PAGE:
ANNAPOLIS – A parade of witnesses told the Women Legislators of Maryland on Tuesday that the state needs to focus on issues of health care, domestic violence, education, gun control and poverty.
Just as they did last year.
And the year before that.
Members of the women’s caucus, who are scheduled to set their agenda for the 2000 General Assembly on Wednesday, said they have made progress on those issues but will continue to chip away at them because they are “so broad.”
“We’ve made significant progress on domestic violence legislation,” said Delegate Sue Hecht, D-Frederick, citing one of the caucus’ accomplishments in the 1999 legislative session.
Hecht, the first vice president of Women Legislators of Maryland, said the caucus has “plenty to work with” when it comes to the problems facing women in Maryland. While the caucus supports each broad issue, it concentrates its efforts on only a few bills, she said.
“We have to be careful and only identify a few priorities that we can really go after,” Hecht said.
Those priorities will be laid out Wednesday morning. Hecht said those priorities will not take the form of specific bills but will be general areas unchanged from previous years.
The process began Tuesday with women business owners addressing the lawmakers in the morning and about 35 advocacy organizations presenting their concerns in a three-hour afternoon hearing.
Lt. Gov. Kathleen Kennedy Townsend briefly outlined her priorities in the afternoon session, calling for an independent authority to coordinate efforts between law enforcement agencies, a task force on family-friendly workplaces and an expansion of the program that educates state workers on domestic violence. She said that domestic violence program, which began Oct. 1 in state government offices, should be expanded to private businesses.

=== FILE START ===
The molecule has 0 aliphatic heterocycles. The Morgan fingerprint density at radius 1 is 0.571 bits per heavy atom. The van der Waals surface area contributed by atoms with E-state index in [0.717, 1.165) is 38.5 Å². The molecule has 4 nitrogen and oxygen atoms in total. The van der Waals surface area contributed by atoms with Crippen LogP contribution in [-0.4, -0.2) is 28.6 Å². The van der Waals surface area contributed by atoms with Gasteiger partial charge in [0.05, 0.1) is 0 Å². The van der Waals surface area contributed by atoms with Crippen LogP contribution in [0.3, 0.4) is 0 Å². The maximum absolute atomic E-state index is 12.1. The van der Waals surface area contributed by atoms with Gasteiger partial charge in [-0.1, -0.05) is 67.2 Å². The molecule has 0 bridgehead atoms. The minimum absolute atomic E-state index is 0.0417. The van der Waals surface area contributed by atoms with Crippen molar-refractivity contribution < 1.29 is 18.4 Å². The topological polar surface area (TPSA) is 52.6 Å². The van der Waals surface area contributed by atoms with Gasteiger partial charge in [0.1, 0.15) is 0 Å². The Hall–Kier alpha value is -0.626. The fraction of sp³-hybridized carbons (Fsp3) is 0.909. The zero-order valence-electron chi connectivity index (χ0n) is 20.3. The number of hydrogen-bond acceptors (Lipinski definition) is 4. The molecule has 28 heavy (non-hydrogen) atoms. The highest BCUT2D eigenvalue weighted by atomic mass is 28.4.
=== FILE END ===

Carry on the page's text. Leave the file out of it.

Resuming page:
But Townsend’s highest priority is Gov. Parris Glendening’s “smart-gun” bill, which would make it impossible for anyone but the owner of a gun to fire the weapon. Townsend said it is now “easier to fire a gun than to open a bottle of aspirin,” and that the so-called childproof-gun bill would give Maryland the toughest gun law in the country.
Ginni Wolf of Marylanders Against Handgun Abuse said the administration’s gun bill “could mean life or death to a Maryland child” and urged the caucus to support it.
Earlier in the day, four women business owners told caucus members what the legislature can do to help them succeed in a male-dominated business world.
Business owners need to be more adequately informed of changes in the law that will affect their companies, said Betty Jean Murphy, founder of Savannah Development Corp. of Baltimore.
“While the idea of a policy is great, it doesn’t always come down” to the people who need to benefit from it, said Murphy, whose company restores old buildings.
Child care is also a large concern for working women, said Debbie Risher, owner and president of Belair Engineering and Service Co. of Upper Marlboro.
Risher said there are 11 women working in her office but, “I can’t remember the last day we were all there together” because the women must take time off from work to take care of their children.
Some of the issues discussed by the four panelists will become bills for the 2000 session, said Sen. Jennie M. Forehand, D-Montgomery. The women’s caucus wants “to raise our consciousness about inequities that still exist and the way women are treated,” Forehand said.